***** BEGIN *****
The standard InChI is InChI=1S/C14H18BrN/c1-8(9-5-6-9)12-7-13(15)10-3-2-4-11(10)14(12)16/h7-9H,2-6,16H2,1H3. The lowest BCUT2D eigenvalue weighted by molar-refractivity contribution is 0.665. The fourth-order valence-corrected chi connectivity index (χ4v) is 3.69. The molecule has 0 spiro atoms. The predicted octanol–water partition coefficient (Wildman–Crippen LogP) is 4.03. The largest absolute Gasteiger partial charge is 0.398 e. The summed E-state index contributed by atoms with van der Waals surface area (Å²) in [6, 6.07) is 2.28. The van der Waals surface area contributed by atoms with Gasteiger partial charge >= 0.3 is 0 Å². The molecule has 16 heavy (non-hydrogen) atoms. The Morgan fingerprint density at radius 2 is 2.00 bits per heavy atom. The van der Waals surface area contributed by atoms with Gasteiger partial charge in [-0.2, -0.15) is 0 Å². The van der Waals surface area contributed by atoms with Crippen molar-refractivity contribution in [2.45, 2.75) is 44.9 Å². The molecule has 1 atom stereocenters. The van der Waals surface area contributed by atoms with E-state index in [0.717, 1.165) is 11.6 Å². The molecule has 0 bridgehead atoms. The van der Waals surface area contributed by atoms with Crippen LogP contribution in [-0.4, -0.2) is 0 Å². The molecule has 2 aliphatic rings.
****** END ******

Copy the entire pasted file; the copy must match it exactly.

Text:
The standard InChI is InChI=1S/C14H18BrN/c1-8(9-5-6-9)12-7-13(15)10-3-2-4-11(10)14(12)16/h7-9H,2-6,16H2,1H3. The lowest BCUT2D eigenvalue weighted by molar-refractivity contribution is 0.665. The fourth-order valence-corrected chi connectivity index (χ4v) is 3.69. The molecule has 0 spiro atoms. The predicted octanol–water partition coefficient (Wildman–Crippen LogP) is 4.03. The largest absolute Gasteiger partial charge is 0.398 e. The summed E-state index contributed by atoms with van der Waals surface area (Å²) in [6, 6.07) is 2.28. The van der Waals surface area contributed by atoms with Gasteiger partial charge >= 0.3 is 0 Å². The molecule has 16 heavy (non-hydrogen) atoms. The Morgan fingerprint density at radius 2 is 2.00 bits per heavy atom. The van der Waals surface area contributed by atoms with Gasteiger partial charge in [-0.2, -0.15) is 0 Å². The van der Waals surface area contributed by atoms with Crippen molar-refractivity contribution in [2.45, 2.75) is 44.9 Å². The molecule has 1 atom stereocenters. The van der Waals surface area contributed by atoms with E-state index in [0.717, 1.165) is 11.6 Å². The molecule has 0 bridgehead atoms. The van der Waals surface area contributed by atoms with Crippen LogP contribution in [-0.4, -0.2) is 0 Å². The molecule has 2 aliphatic rings.